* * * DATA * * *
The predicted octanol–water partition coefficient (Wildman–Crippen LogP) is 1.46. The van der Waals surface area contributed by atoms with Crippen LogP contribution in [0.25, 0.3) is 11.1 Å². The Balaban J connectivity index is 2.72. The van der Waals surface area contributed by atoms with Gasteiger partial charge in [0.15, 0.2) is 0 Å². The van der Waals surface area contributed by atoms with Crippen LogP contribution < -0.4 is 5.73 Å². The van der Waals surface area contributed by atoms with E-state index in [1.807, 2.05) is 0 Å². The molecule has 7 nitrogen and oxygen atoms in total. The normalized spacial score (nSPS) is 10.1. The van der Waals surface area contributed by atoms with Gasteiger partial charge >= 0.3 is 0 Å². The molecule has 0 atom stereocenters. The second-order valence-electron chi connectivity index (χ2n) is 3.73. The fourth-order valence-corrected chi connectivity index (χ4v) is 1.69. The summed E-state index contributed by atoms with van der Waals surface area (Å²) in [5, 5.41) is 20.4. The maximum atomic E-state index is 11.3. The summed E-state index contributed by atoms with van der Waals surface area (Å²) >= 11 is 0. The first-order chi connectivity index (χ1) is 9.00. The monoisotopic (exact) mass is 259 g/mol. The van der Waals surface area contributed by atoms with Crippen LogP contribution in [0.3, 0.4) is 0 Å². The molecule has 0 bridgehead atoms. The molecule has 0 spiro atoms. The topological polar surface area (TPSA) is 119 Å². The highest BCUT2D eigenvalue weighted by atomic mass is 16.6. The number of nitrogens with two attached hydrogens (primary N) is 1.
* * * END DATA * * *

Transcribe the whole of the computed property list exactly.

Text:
The predicted octanol–water partition coefficient (Wildman–Crippen LogP) is 1.46. The van der Waals surface area contributed by atoms with Crippen LogP contribution in [0.25, 0.3) is 11.1 Å². The Balaban J connectivity index is 2.72. The van der Waals surface area contributed by atoms with Gasteiger partial charge in [0.15, 0.2) is 0 Å². The van der Waals surface area contributed by atoms with Crippen LogP contribution < -0.4 is 5.73 Å². The van der Waals surface area contributed by atoms with E-state index in [1.807, 2.05) is 0 Å². The molecule has 7 nitrogen and oxygen atoms in total. The normalized spacial score (nSPS) is 10.1. The van der Waals surface area contributed by atoms with Gasteiger partial charge >= 0.3 is 0 Å². The molecule has 0 atom stereocenters. The second-order valence-electron chi connectivity index (χ2n) is 3.73. The fourth-order valence-corrected chi connectivity index (χ4v) is 1.69. The summed E-state index contributed by atoms with van der Waals surface area (Å²) in [5, 5.41) is 20.4. The maximum atomic E-state index is 11.3. The summed E-state index contributed by atoms with van der Waals surface area (Å²) >= 11 is 0. The first-order chi connectivity index (χ1) is 9.00. The monoisotopic (exact) mass is 259 g/mol. The van der Waals surface area contributed by atoms with Crippen LogP contribution in [0.3, 0.4) is 0 Å². The molecule has 0 bridgehead atoms. The molecule has 0 spiro atoms. The topological polar surface area (TPSA) is 119 Å². The highest BCUT2D eigenvalue weighted by atomic mass is 16.6. The number of nitrogens with two attached hydrogens (primary N) is 1.